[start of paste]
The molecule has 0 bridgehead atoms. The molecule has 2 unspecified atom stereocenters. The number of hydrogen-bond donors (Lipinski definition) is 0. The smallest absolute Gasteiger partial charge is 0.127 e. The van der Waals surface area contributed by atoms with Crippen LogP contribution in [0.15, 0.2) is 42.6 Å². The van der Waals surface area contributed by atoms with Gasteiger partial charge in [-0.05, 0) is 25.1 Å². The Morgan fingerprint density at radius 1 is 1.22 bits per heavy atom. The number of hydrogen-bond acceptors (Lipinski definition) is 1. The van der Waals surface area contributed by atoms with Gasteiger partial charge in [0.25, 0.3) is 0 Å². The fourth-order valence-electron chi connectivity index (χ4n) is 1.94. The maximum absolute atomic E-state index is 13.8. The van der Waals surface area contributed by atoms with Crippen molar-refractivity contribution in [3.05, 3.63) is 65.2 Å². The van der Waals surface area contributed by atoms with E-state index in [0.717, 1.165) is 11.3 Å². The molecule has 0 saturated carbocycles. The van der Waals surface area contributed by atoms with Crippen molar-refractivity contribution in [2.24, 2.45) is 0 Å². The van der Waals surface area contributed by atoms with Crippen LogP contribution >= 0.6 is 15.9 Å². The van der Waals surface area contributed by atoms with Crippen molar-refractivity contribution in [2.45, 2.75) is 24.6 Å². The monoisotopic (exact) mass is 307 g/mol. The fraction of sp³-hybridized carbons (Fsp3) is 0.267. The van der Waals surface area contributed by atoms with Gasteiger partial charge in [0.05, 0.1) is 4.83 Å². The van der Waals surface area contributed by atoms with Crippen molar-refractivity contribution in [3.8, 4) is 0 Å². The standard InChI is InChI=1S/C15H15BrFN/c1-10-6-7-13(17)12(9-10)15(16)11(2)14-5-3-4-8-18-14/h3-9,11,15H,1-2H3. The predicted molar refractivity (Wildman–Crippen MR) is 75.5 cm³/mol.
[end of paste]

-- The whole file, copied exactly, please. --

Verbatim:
The molecule has 0 bridgehead atoms. The molecule has 2 unspecified atom stereocenters. The number of hydrogen-bond donors (Lipinski definition) is 0. The smallest absolute Gasteiger partial charge is 0.127 e. The van der Waals surface area contributed by atoms with Crippen LogP contribution in [0.15, 0.2) is 42.6 Å². The van der Waals surface area contributed by atoms with Gasteiger partial charge in [-0.05, 0) is 25.1 Å². The Morgan fingerprint density at radius 1 is 1.22 bits per heavy atom. The number of hydrogen-bond acceptors (Lipinski definition) is 1. The van der Waals surface area contributed by atoms with Gasteiger partial charge in [0.25, 0.3) is 0 Å². The fourth-order valence-electron chi connectivity index (χ4n) is 1.94. The maximum absolute atomic E-state index is 13.8. The van der Waals surface area contributed by atoms with Crippen molar-refractivity contribution in [3.05, 3.63) is 65.2 Å². The van der Waals surface area contributed by atoms with E-state index in [0.717, 1.165) is 11.3 Å². The molecule has 0 saturated carbocycles. The van der Waals surface area contributed by atoms with Crippen molar-refractivity contribution in [2.24, 2.45) is 0 Å². The van der Waals surface area contributed by atoms with Crippen LogP contribution >= 0.6 is 15.9 Å². The van der Waals surface area contributed by atoms with Crippen molar-refractivity contribution in [2.45, 2.75) is 24.6 Å². The monoisotopic (exact) mass is 307 g/mol. The fraction of sp³-hybridized carbons (Fsp3) is 0.267. The van der Waals surface area contributed by atoms with Gasteiger partial charge in [0.05, 0.1) is 4.83 Å². The van der Waals surface area contributed by atoms with Crippen molar-refractivity contribution in [3.8, 4) is 0 Å². The standard InChI is InChI=1S/C15H15BrFN/c1-10-6-7-13(17)12(9-10)15(16)11(2)14-5-3-4-8-18-14/h3-9,11,15H,1-2H3. The predicted molar refractivity (Wildman–Crippen MR) is 75.5 cm³/mol.